Kim, K.O., Jung, K.T. and Choi, B.H., 2013. Propagation of a tsunami wave generated by an earthquake in the Nankai Trough onto the South Korean coast.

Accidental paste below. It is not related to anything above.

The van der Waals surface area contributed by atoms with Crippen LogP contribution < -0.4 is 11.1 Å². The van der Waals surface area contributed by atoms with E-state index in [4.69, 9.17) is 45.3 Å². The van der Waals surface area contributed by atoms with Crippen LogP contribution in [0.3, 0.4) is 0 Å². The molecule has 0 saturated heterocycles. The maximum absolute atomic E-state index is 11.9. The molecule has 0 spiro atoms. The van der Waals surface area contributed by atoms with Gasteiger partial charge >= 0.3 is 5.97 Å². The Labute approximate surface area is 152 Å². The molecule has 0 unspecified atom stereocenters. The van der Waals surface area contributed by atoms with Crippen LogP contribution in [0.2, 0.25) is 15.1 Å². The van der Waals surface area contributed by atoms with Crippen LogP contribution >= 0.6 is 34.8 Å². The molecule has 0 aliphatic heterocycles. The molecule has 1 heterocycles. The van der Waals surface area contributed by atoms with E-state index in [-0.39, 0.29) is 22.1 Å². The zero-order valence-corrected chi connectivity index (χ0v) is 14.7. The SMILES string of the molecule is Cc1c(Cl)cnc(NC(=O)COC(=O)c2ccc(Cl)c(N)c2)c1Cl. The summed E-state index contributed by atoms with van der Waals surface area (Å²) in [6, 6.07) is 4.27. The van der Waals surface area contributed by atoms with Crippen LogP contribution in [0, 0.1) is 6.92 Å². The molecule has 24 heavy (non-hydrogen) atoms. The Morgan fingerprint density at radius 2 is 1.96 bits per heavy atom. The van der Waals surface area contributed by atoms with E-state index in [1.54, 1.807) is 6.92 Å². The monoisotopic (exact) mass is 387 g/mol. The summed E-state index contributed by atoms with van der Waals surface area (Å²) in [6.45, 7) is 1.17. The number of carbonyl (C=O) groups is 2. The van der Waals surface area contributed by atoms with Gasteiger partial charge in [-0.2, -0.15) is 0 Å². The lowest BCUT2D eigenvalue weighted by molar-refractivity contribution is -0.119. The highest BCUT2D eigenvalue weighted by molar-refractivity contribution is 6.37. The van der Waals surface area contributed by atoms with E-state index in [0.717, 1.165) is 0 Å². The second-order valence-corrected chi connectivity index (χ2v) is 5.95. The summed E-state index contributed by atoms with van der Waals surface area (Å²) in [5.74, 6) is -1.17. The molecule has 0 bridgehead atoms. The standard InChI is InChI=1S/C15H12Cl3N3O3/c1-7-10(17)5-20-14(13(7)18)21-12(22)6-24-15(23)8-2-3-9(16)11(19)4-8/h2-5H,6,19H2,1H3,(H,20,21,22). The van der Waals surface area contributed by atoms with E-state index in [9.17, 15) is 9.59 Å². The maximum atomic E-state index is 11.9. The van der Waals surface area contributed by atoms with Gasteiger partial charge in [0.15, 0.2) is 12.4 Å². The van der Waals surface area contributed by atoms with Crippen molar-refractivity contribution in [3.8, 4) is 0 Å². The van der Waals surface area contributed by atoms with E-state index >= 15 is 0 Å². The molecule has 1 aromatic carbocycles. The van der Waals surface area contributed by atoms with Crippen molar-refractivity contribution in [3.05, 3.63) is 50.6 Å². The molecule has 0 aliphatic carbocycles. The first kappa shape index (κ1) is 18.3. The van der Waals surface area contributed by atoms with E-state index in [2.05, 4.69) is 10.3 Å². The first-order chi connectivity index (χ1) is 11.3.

The earthquake of magnitude 9.0 that occurred in March 2011 and the ensuing crisis at the Fukushima Daiichi nuclear power plant prompted sweeping reviews of Japan's disaster preparedness and criticism over apparent failures to take into account potential risks. Based on studies conducted after the catastrophes, the Japanese government revised its tsunami projections in a report posted on a government website. While the earlier forecast in 2003 put the potential maximum height of a tsunami runup at less than 20 m, a governmental panel of experts in Japan recently reported that the occurrence of a magnitude-9.0 earthquake in the Nankai trough, which runs east of Japan's main island of Honshu to the southern island of Kyushu, might generate a tsunami runup with a height of more than 34 m, which would inundate much of Japan's Pacific coast. A chronicle of Cheju Island (Tamraji) reports that a tsunami was propagated by the 1707 Hoei earthquake. The tsunami from the 2011 earthquake event was also propagated to the southern shore of Korea. In this study, we conducted a numerical simulation of the propagation of the tsunami from Japan's Pacific coast to the southern shore of the Korean Peninsula. Simulation results are presented for 11 scenarios of initial water displacement identified by the Japanese government. The simulation results indicate that after an earthquake in the Nankai Trough, tsunami waves would reach Cheju Island in approximately 3.5 hours and the southern coast of Korea in approximately 4 hours, with a maximum runup height of approximately 1.5 m.